He decided that there was only one way to find out for sure. Once more, he decided to start small and work his way up as that made the most sense to him, everything considered. He would focus his ether on the breaking point rather than submerging the entire sculpture in a field of ether; he would have to expend less ether that way and likely be able to work more precisely than if he had to affect the entire sculpture at the same time.
He placed the two parts of the sculpture on the floor in front of him, so that they were touching, one hand on each of them; he positioned them as if he were trying to glue them together rather than repairing the sculpture with magical means (Although, come to think of it, was magic not comparable to glue in that case, a glue that was far more effective than any other?). At first, he only channeled a small amount of ether into the wood, a miniscule amount in fact, pausing momentarily before he used just a little more.
His ether, he noticed, was still crimson. In the beginning, after Llyr had initiated him, it had been silvery-blue, but sometime after he had received his first two Awakenings (he had come to the conclusion that his apparently mutating more than most people was most likely a consequence of his divine heritage) it had changed color, to match the markings on his chest and the crimson lines on the backs of his hands. When he had first noticed the change, he had wondered if it was a common occurrence. It did at least not seem to be particularly unusual …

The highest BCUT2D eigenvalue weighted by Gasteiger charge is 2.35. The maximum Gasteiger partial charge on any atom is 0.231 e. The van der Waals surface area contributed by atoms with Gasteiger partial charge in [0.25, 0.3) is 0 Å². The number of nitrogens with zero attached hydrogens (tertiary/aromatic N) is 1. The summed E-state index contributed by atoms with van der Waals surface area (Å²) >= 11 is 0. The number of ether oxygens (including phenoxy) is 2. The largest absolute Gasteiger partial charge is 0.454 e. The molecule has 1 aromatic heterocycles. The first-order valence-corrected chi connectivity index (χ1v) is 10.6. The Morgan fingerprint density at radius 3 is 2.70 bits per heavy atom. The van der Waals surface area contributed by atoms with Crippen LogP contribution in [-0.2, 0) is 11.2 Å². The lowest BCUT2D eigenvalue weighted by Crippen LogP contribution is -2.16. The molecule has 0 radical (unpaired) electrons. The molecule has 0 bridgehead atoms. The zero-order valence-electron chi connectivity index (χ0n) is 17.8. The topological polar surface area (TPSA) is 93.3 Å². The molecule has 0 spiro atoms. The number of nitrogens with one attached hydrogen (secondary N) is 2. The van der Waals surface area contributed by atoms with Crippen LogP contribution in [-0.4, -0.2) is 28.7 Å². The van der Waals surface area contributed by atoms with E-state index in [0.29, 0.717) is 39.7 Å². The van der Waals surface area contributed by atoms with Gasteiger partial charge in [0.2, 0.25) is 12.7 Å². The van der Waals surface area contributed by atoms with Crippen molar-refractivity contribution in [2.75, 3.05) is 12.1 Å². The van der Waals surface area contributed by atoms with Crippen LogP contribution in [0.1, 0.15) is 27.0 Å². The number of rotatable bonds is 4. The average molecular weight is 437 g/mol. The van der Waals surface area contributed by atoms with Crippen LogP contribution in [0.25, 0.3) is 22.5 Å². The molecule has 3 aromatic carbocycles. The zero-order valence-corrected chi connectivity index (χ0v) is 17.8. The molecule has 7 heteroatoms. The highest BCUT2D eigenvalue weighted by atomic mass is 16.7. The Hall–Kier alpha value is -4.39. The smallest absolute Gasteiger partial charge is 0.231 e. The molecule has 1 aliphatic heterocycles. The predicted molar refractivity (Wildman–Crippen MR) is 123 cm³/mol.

Slowly, ever so slowly, the parts of the sculpture that he had submerged in ether began to change. They began to grow translucent, they lost a little more tangibility with every passing trill, and finally they faded. Doran was utterly concentrated; he would not allow anything to distract him. If something went wrong at this stage, if his focus was interrupted, there would likely be irrevocable damage. It wouldn’t matter much where this sculpture was concerned – it had been relatively cheap and could be replaced – but there would come a time when he would work with expensive materials, with magic items, even …